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I observed something as a boy growing up in a godly home. Christians in our area seldom broke away from the religious traditions in which they were reared and indoctrinated. Methodists remained within their enclave; Baptists, theirs; Presbyterians, theirs; Pentecostals, theirs and so on. Occasionally, some of the Protestant churches would unite and sponsor a well-known preacher to come and conduct a revival meeting. I don’t remember our Pentecostal church ever participating in a multi-denominational evangelistic endeavor. Only once can I recall having contact with another church group. As a twelve year old I attended Vacation Bible School at a Methodist church.

Loyalty to religious traditions has been a powerful force for spiritual stagnation within the church. Whenever the church has progressed in its knowledge of truth and righteousness someone has had to be a Martin Luther and lead in breaking free from the binding power of erroneous tradition. This bondage to religious tradition has been within the Church since its beginning at Pentecost. The original disciples were so bound by their adherence to certain rules and practices of Jewish tradition that the gospel was withheld from the Gentiles for nearly a decade. Jesus’ own ministry came under attack because he did not honor many Jewish religious traditions that had developed over the centuries. Jesus rebuked the Pharisees and other religious leaders of his day for substituting their traditions for the word of God. His words take on fresh relevance today as competing religious traditions strive to win adherents. Hear Jesus’ words:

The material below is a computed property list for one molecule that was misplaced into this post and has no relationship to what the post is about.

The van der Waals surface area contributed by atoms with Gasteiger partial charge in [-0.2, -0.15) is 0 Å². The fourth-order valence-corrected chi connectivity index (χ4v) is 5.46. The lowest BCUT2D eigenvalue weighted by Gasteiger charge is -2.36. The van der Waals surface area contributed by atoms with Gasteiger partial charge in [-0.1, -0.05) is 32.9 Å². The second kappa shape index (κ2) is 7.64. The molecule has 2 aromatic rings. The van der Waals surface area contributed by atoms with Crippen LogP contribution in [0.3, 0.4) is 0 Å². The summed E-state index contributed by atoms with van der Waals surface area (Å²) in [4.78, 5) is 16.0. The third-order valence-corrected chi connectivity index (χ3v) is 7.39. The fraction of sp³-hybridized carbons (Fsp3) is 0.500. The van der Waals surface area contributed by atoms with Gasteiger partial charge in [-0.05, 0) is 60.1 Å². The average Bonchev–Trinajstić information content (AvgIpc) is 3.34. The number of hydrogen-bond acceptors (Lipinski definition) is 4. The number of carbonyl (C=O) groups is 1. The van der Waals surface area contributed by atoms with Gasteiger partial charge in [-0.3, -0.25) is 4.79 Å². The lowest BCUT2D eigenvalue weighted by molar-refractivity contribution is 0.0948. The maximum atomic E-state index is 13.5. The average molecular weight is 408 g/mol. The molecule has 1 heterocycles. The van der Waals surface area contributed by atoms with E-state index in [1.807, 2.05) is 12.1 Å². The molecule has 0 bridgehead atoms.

YOU HAND DOWN.” Mark 7:9, 13

Of course, there are good religious traditions as well as bad. Paul wrote to the Thessalonian church: “THEREFORE, BROTHERS, STAND FAST, AND HOLD THE TRADITIONS WHICH YOU HAVE BEEN TAUGHT, WHETHER BY WORD OR EPISTLE.” (2 Thessalonians 2:15) The words and letters of the apostle Paul were inspired by the Holy Spirit and became incorporated in our New Testament as inspired scripture. How does one identify a trustworthy religious tradition from the unacceptable? There is an immutable principle which we can apply that is extracted from Jesus’ own words. EVERY TRADITION MUST BE TESTED BY ITS CLEAR ADHERENCE TO THE CONTEXT OF SCRIPTURE.

Isolated proof texts are used extensively by those who propagate unbiblical religious traditions. Then, relying heavily on quotes from different “experts” and various illogical assumptions, they attempt to “prove” their unscriptural position.

We Pentecostals were taught, in keeping with our tradition, that we were elite members of God’s family. How so? Because all our leaders and many members were baptized in the Holy Spirit. We were assured this was not true of the leaders and members of other Christian groups. How could we be sure others were not filled with the Holy Spirit? Because, according to our dogmatic Pentecostal tradition, the baptism in the Holy Spirit must always be physically evidenced by initially speaking in tongues. Since other churches dismissed this teaching as unscriptural, ipso facto, none were baptized in the Spirit.

I went through a period of teen-age rebellion and tried to run from God by entering military service. God pursued me and I surrendered to his love as a young airman stationed at Randolph Field, Texas in 1948. Jesus graciously but powerfully led me to entrust him with my life and future. I asked him to empower me to live victoriously for him by filling me with the Holy Spirit. He wonderfully granted my request. Someone may ask, “Did you speak in tongues?” Yes, I did. I had been so indoctrinated into the Pentecostal tradition I likely would not have believed I had experienced Spirit baptism without tongues. It would never have entered my mind to objectively research scripture for another purpose for tongues than the one our tradition insisted on. That would come years later. Jesus is very patient with those who genuinely seek truth.